Surgery & Anesthesia: The Overlooked Keys to Universal Health Coverage

By Dominique Vervoort, Chair of InciSioN — International Student Surgical Network

Five billion people lack access to surgical and anesthesia care when needed. As a result, over 17 million preventable deaths occur each year, and 28–32% of the global burden of disease can be attributed to surgically treatable conditions. Every year, 313 million procedures take place around the world, yet 74% of all major surgeries occur in the wealthiest third of the world. In contrast, only 6% is reserved for the poorest third, where 81 million people are pushed (further) into poverty for accessing surgical care every year.[1]

The WHO’s constitution acknowledges that the enjoyment of the highest attainable standard of health is a fundamental human right. Nevertheless, 400 million people worldwide lack access to the most basic life-saving care.[2] 150 million people suffer from catastrophic expenditure due to healthcare costs, whereas 100 million people are pushed below the poverty line as a result. Similarly, 5.6 billion people living in low- and middle-income countries (LMICs) rely on out-of-pocket spending (OOPS) to cover at least half of their healthcare costs, making up to one-third of households in Africa and Southeast Asia borrow money or sell assets to pay for their medical bills.[3]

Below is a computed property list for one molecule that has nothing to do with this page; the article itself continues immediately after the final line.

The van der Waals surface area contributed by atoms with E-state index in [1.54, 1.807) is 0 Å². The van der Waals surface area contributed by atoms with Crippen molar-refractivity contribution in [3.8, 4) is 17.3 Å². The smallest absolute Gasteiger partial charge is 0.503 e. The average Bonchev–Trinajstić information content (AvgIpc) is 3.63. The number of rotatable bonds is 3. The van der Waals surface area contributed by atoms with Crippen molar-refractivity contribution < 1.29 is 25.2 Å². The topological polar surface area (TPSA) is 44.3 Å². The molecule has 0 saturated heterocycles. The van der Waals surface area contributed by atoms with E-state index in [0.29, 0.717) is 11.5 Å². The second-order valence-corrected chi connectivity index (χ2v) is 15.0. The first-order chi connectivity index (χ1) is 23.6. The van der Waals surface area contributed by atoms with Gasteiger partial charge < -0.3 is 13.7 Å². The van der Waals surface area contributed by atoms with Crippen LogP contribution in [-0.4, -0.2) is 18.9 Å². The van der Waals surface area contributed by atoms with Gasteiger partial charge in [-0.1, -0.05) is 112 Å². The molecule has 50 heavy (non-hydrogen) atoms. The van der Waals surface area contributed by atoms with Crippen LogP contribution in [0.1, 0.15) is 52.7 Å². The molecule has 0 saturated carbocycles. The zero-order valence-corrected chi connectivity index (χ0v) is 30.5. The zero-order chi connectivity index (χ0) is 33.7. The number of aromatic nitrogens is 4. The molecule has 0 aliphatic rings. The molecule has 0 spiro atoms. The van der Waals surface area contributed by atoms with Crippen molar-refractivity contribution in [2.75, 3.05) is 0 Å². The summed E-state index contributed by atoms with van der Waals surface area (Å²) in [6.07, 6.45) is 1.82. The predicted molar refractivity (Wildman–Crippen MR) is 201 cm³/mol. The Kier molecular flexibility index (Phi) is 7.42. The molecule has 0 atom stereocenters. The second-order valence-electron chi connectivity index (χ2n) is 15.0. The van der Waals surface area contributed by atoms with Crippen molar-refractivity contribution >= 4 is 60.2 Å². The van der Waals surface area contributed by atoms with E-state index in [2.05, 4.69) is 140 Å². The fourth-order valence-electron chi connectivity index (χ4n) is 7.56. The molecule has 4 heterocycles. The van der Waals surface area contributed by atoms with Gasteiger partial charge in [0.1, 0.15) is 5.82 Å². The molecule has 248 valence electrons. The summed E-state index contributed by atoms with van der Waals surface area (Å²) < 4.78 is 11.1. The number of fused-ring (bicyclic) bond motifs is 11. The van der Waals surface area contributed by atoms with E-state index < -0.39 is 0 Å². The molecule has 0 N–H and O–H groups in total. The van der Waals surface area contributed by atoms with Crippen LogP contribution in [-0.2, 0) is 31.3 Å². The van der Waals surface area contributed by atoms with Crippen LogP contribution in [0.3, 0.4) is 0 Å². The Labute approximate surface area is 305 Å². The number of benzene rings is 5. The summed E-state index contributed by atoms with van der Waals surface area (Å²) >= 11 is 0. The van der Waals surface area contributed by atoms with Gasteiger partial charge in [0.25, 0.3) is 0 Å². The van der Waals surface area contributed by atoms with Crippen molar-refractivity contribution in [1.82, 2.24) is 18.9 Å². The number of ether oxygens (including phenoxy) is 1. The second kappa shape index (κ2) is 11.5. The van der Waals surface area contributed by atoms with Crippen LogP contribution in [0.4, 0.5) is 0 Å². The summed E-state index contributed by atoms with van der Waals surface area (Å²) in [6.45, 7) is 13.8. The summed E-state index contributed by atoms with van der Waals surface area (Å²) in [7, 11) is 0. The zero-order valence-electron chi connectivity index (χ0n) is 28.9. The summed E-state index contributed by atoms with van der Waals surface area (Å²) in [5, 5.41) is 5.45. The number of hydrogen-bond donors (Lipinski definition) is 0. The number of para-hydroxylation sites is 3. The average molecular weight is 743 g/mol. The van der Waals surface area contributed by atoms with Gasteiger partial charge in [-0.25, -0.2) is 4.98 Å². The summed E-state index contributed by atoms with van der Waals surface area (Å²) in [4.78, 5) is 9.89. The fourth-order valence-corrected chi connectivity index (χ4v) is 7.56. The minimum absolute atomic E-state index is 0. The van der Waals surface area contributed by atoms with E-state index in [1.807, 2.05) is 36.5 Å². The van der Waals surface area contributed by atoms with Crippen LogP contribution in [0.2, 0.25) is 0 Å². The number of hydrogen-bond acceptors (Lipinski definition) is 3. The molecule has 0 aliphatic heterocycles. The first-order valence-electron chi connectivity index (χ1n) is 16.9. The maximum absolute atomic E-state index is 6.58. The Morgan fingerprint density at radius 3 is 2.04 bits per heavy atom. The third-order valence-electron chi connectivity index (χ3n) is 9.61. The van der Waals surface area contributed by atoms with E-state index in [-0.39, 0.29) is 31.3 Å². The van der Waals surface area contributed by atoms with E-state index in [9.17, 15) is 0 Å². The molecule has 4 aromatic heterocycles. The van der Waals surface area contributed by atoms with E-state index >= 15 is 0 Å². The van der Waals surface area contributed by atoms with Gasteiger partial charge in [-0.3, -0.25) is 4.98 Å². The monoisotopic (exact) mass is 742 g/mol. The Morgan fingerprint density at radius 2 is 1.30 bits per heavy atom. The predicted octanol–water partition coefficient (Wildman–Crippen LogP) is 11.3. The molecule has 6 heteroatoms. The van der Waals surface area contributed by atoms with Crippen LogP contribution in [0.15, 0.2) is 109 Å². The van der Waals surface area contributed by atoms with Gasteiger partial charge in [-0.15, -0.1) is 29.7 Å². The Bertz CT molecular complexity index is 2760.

“UHC is the single most powerful concept that public health has to offer.”
 — Dr. Margaret Chan, previous Director-General of the World Health Organization

Universal health coverage (UHC) implies that all individuals and communities have access to quality healthcare services without financial hardship when needed. Social equity takes center stage in achieving and sustaining UHC, and as such, the needs of the poor and marginalized need to be prioritized at all stages through pooling of resources and redistributive mechanisms ensuring financial protection and subsidies for the poor.

Although higher spending does not always improve health, the right investments at the right time can. In the past decades, over 100 LMICs, home to ¾ of the world population, have taken steps towards UHC, designing their own unique pathways towards health for all. On average, total health expenditure (THE) increased by 80% in LMICs between 1995 and 2010.[4] Nevertheless, OOPS remains high (32.1% of THE) compared to government spending (12%), which remains low in the Middle East (8.7%) and South Asia (8.3%). Sub-Saharan Africa spent 11.1% on health, still falling short of the Abuja Declaration target of at least 15% of total government expenditure. These numbers suggest that many — if not all — countries have the ability to increase government health expenditure, allowing for improved access for poorer populations, and supporting the progress towards UHC.